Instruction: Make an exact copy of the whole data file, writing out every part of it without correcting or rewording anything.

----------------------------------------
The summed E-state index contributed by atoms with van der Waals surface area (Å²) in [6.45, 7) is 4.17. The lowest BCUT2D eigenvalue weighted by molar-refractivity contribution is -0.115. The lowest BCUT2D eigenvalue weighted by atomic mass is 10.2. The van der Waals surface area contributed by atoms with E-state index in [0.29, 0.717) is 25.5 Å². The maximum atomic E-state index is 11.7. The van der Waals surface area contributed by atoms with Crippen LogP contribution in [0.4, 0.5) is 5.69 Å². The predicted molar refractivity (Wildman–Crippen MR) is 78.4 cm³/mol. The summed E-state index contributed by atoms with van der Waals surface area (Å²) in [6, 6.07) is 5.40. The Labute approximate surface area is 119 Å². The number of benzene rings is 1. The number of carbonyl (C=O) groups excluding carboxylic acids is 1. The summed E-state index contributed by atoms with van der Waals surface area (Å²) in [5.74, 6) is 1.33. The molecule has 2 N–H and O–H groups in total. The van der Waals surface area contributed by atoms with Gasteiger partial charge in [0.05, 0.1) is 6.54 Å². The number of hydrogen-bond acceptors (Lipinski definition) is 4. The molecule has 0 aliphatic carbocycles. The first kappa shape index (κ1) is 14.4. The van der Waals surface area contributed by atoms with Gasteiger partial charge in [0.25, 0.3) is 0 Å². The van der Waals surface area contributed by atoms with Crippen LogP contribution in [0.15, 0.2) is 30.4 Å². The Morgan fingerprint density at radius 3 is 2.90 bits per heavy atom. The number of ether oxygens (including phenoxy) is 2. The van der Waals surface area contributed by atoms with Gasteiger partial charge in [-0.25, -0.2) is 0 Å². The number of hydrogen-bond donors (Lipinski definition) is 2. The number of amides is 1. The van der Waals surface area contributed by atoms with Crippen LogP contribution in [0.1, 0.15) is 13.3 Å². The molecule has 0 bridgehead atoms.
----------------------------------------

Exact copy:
The summed E-state index contributed by atoms with van der Waals surface area (Å²) in [6.45, 7) is 4.17. The lowest BCUT2D eigenvalue weighted by molar-refractivity contribution is -0.115. The lowest BCUT2D eigenvalue weighted by atomic mass is 10.2. The van der Waals surface area contributed by atoms with E-state index in [0.29, 0.717) is 25.5 Å². The maximum atomic E-state index is 11.7. The van der Waals surface area contributed by atoms with Crippen LogP contribution in [0.4, 0.5) is 5.69 Å². The predicted molar refractivity (Wildman–Crippen MR) is 78.4 cm³/mol. The summed E-state index contributed by atoms with van der Waals surface area (Å²) in [6, 6.07) is 5.40. The Labute approximate surface area is 119 Å². The number of benzene rings is 1. The number of carbonyl (C=O) groups excluding carboxylic acids is 1. The summed E-state index contributed by atoms with van der Waals surface area (Å²) in [5.74, 6) is 1.33. The molecule has 2 N–H and O–H groups in total. The van der Waals surface area contributed by atoms with Gasteiger partial charge in [0.05, 0.1) is 6.54 Å². The number of hydrogen-bond acceptors (Lipinski definition) is 4. The molecule has 0 aliphatic carbocycles. The first kappa shape index (κ1) is 14.4. The van der Waals surface area contributed by atoms with Gasteiger partial charge in [0.25, 0.3) is 0 Å². The van der Waals surface area contributed by atoms with Crippen LogP contribution in [0.15, 0.2) is 30.4 Å². The Morgan fingerprint density at radius 3 is 2.90 bits per heavy atom. The number of ether oxygens (including phenoxy) is 2. The van der Waals surface area contributed by atoms with Gasteiger partial charge in [-0.25, -0.2) is 0 Å². The number of hydrogen-bond donors (Lipinski definition) is 2. The number of amides is 1. The van der Waals surface area contributed by atoms with Crippen LogP contribution in [0.1, 0.15) is 13.3 Å². The molecule has 0 bridgehead atoms.